A child in Africa dies every minute from malaria and more than 3 billion people are at risk from the disease. Now a vaccine to prevent one of the developing world’s biggest killers may finally be within reach. After more than three decades of research and almost $1bn, a pilot programme to test the vaccine has begun in Malawi, Kenya and Ghana.
With four species of the Plasmodium parasite needing humans as a host, malaria is as old as civilisation; mentioned in Mesopotamian clay tablets and India’s Vedic writings, it was spread by humans wherever we went. In the 20th century up to 300 million people died from malaria. While insecticides and draining swamps helped eradicate malaria in the southern US by 1951, the search for a prophylactic began in 1955 when the World Health Organization (WHO) boldly proposed eradication. This was already being hindered by resistance to frontline antimalarial drugs such as chloroquine and mefloquine. Science described how insecticides also became ineffective; DDT became useless in many regions by the 1960s and resistance to pyrethroid, first detected in Ivory Coast in 1993, has now spread across Africa.
So the $52m pilot programme for the RTS,S vaccine, which reduces cases in children by up to 40%, is being hailed as a significant step forward. Even though RTS-S does not protect most children, anyone vaccinated who develops malaria is likely to have less severe cases, trials found. Over the next four years a million babies in Ghana, Malawi and Kenya could be vaccinated with four doses of RTS,S. ‘This is really something we are considering in public health as a dream coming true,’ said Dr Richard Mihigo, of the WHO.
However, there are concerns over the practicality of dosing – once a month for three months and again at 18 months – and the relatively high cost, at $5 each. Health experts cautioned that the vaccine would only ever be one of many weapons deployed against malaria, alongside bed nets, insecticides and prompt testing and treatment.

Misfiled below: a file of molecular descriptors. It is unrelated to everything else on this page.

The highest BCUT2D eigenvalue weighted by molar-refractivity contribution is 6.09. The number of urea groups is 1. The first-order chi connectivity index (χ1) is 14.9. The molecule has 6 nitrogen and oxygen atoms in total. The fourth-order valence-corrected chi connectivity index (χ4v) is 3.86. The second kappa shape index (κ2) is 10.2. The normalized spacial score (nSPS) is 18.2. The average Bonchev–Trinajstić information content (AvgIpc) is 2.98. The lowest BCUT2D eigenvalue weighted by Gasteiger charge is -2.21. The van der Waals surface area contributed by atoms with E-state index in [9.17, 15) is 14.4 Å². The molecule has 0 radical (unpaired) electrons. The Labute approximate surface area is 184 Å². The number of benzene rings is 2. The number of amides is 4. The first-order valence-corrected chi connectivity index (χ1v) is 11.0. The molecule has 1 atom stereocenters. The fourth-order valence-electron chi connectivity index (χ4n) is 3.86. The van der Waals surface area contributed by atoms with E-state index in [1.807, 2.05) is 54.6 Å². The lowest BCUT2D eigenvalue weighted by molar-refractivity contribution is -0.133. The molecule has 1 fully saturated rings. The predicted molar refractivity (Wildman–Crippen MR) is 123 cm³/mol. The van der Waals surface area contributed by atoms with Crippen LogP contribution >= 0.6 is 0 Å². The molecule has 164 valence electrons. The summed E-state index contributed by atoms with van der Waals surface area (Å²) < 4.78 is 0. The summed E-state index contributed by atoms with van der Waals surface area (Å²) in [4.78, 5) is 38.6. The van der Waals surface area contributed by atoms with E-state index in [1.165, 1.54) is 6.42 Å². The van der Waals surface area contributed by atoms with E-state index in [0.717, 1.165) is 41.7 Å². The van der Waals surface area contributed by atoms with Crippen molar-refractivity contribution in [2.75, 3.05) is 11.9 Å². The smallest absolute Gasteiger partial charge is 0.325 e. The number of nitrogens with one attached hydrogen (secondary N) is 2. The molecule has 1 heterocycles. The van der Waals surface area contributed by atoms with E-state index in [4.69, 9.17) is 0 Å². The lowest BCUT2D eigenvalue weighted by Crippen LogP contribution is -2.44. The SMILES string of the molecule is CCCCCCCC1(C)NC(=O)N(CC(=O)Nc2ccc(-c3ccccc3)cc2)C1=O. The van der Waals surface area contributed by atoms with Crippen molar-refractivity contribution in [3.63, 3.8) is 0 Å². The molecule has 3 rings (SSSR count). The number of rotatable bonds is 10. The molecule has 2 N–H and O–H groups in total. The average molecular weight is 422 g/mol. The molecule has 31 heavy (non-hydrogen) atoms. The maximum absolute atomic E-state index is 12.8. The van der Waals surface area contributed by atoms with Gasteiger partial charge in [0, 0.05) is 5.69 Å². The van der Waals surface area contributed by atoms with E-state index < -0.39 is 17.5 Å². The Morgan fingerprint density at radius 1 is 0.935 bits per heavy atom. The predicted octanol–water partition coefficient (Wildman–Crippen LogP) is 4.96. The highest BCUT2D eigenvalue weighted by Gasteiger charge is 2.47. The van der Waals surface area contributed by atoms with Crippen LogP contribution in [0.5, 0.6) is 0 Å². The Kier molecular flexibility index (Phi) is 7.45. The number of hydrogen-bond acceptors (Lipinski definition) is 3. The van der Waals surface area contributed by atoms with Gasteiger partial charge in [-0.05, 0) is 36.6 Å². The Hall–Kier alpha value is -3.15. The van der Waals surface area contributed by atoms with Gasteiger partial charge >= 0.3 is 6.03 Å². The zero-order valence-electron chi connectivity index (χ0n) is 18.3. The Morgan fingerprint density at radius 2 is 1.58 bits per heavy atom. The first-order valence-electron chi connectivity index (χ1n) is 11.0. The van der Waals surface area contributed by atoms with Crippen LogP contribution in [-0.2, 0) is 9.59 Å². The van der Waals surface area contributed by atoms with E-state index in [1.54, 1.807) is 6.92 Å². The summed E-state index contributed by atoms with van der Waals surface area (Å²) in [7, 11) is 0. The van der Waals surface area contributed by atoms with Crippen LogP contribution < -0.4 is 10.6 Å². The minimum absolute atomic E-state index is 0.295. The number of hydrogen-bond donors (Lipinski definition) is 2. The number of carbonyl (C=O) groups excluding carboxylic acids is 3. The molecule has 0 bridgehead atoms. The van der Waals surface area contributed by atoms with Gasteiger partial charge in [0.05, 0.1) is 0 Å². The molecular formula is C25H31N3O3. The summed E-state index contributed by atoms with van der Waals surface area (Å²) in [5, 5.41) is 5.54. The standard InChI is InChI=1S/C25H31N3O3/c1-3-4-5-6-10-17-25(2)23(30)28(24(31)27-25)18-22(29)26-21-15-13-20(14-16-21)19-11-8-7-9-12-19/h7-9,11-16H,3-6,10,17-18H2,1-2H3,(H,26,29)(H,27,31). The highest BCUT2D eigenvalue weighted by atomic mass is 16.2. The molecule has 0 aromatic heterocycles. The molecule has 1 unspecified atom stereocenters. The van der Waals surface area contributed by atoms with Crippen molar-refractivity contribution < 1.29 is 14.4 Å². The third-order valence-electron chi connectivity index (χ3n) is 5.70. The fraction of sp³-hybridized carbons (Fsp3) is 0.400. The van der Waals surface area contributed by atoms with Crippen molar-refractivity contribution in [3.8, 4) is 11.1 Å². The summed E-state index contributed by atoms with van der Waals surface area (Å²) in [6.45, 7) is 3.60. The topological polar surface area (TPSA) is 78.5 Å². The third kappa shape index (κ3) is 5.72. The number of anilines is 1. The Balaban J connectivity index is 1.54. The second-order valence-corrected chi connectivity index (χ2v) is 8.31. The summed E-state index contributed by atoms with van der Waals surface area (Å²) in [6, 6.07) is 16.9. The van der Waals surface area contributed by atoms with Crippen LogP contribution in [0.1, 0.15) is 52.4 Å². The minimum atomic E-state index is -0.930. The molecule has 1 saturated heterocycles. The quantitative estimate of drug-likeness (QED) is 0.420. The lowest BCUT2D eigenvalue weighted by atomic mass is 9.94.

Free impregnated bednets have been highly effective in controlling malaria in recent decades, with the number of people able to use them rising from 2% to 49% globally in the decade to 2013. But another problem arose there as researchers realised how many were used as fishing nets, endangering humans and fish stocks. The use of bed nets as wedding veils and dresses has declined in east Africa at least after an information campaign was launched. And other innovations may help the war on malaria, such as the rollout of drones to deliver vaccines to 2,000 remote health centres in Ghana following its successful use in Rwanda.
But many researchers wonder whether the pilot programme itself is the best way to spend such large sums, Amy Maxmen noted in Nature. Another promising line of research is in genetically modifying mosquitoes so they pass on a lethal protein to their offspring. They are now being used in Brazil against the Aedes aegypti mosquito, which spreads dengue and Zika. However, the 100 or so variants of the Anopheles genus that transmit malaria present a more intractable problem. The fight against one of humans’ oldest enemies is far from over.